Such a magical beginning, in the books, discs and knickknacks section of the Oxfam where I volunteer once a week. Tommy brought a box of 78s in vinyl and shellac and we bonded over Glenn Miller. After our chat, he decided to keep them. For helping him realise how precious they were, he offered to buy me lunch. I assumed we’d nip into the Angler’s – they do a pensioner’s special on weekdays – but Tommy fancied Chinese. We wrangled with the chopsticks, splattered sauce on the tablecloth, noodles missing our mouths. But I wasn’t embarrassed. It was part of the fun.

Now the traffic slows, the display boards on the gantry flashing 40 above all lanes. Tommy sighs. “Seems the stars are aligned against me.”

I repeat what I said this morning when he finally arrived to collect me, blaming poorly-flagged diversions down one-way streets. “Don’t worry. We’ve got all day to get there.”

He jiggles the gearstick. The car slinks to a crawl. “Not really. I’ve reserved a table for afternoon tea.”

“Let me ring up and cancel. There’s no point getting frazzled. Besides, if we stop for lunch I won’t have room for tea.” He doesn’t answer. Have I offended him with my indifference to cucumber sandwiches and clotted cream? “Tommy? Do you want to give me your phone?”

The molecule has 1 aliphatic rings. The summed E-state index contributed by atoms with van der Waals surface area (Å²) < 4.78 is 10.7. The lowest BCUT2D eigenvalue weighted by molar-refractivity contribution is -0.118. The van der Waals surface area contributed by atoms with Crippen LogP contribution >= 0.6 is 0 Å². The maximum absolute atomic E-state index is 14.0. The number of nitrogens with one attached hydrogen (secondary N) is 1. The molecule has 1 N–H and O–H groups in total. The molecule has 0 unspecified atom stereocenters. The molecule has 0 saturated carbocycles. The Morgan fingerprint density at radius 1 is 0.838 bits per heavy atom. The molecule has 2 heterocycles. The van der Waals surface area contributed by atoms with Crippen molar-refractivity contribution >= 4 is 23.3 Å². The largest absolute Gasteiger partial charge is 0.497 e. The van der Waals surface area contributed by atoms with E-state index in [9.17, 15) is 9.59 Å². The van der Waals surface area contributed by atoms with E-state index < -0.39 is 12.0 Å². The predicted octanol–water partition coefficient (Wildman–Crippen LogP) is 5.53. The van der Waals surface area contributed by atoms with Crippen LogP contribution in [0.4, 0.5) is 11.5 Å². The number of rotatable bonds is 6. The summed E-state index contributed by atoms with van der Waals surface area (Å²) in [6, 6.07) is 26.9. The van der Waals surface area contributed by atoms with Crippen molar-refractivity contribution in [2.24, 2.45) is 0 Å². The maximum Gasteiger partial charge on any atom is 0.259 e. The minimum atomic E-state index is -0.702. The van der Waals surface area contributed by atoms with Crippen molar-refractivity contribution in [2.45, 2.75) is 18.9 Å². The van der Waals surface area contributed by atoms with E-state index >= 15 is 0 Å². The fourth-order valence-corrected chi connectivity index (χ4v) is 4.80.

“Let’s hang on, shall we? See how it goes.”

“Whatever you think best.” I force a smile. “Still keeping our destination a secret?” All I can deduce from the road signs is we’re heading north.

“All in good time, my dear.”

My dear! As if I’m precious. My dear! As if I’m his. I ought to be thankful I’m claimed, but it weighs on me like itchy blankets from the dark age before quilts. 

I slip off my shoes, stretch out my legs, not bothering if it looks ungainly. I feel as spent as a child on Christmas evening. Is this thanks to guilt about Mum, or qualms about Tommy taking charge?

When he proposed this weekend getaway, I took it for granted we’d compare diaries for a convenient date. So I bristled when he announced he’d booked it. I kept my counsel, but he read the frustration on my face. 

“I’m sorry,” he said, “I should’ve run it past you. But the suite looks perfect on the website and this was the only available slot.”

I’ve never stayed in a suite. Always a single room in a B&B. “Don’t break the bank for me.”

“For us, my dear. For us. But I’ll cancel if you’re unhappy. I’ll lose the deposit, of course.”